The Value of a Second Opinion


Three-time cancer survivor tells about her experience with second opinions.

Cancer #1: the breast. After the lumpectomy to treat the HER-2 positive cancer, my sister Anne suggested I go for a second opinion about the treatment. I admire my sister, who uses her knowledge to help others, and who was working at Cornell doing cancer research at the time.

Knowing nothing about cancer treatment, I had already been referred to an oncologist, Dr. A, by the surgeon, who in turn had been referred by my gynecologist of 30 years. I liked the way Dr. A talked: about being aggressive with treatment, and that he and my internist, Dr. L, would be “following me like a hawk” for the next five years. After I heard Anne’s suggestion, I felt a little odd, as though going for a second opinion meant I didn’t trust Dr. A. However, she assured me that “everyone expects there will be a second opinion.” The doctor I went to at Cornell had been doing breast cancer research for 35 years. I was pleased to receive a prescription from her with the same treatment that Dr. A had prescribed. Rather than questioning his capability, this had the effect of increasing my trust in him.

Six years after the breast cancer had been discovered, it was time for a routine colonoscopy. I called Dr. L’s office and suggested, “Can’t I just have one of those stool kits?”

“He’s not going to buy that,” replied the nurse. Good thing, because Cancer #2 appeared during the colonoscopy. After the colectomy, and because of my strong relationship with Dr. A, I said to Anne, “I don’t think I’m going to go for a second opinion.”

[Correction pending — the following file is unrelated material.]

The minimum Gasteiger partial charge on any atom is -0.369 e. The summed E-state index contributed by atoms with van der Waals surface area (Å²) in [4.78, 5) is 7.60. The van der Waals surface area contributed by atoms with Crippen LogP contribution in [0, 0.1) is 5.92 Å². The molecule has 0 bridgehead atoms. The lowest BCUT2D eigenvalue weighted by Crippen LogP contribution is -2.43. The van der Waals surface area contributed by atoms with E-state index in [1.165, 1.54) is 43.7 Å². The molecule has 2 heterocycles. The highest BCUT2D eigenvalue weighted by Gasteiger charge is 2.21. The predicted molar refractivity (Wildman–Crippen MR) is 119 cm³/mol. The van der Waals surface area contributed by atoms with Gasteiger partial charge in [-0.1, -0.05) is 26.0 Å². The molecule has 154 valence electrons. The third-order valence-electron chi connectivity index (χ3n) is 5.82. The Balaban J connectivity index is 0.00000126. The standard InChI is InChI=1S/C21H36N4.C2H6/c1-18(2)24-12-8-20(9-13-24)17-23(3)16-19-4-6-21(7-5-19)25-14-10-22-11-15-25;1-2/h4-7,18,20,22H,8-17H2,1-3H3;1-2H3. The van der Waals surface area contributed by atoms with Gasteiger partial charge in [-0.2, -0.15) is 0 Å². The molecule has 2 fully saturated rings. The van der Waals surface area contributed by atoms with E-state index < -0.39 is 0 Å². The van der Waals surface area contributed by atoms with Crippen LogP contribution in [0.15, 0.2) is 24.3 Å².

“You have to,” she said. This time I went to Memorial Sloan Kettering to see a gastroenterological oncologist, Dr. V. Again, her recommendation for treatment matched the one I had already gotten from Dr. A. I wasn’t surprised by that, but I was surprised a month later when she contacted me by phone.

Before our appointment, Dr. V had requested the CT scan that had been done before the colon surgery, along with the pathology slides from that operation.

“Our radiologist was looking at the CT scan and noticed that one ovary was bigger than the other,” she said. “I suggest you go for an ultrasound,” which I did. A month later I was back on the operating table, this time for a complete hysterectomy. That was Cancer #3, not full-blown, but “serous borderline tumors.”

After that operation, I didn’t need any encouragement to go for another second opinion, this time to a gynecological oncologist at Memorial Sloan Kettering. That doctor agreed with Dr. A about the treatment, but then she noted, “Our radiologist picked up a small nodule in the lung.”

“Could you please discuss it with Dr. A, my oncologist?” I asked, and she did.

They worked out a plan for CT scans every three months. Come January, 2015, Cancer #4 was confirmed in the lung.

You can see why I think that any kind of important disease deserves a second opinion.

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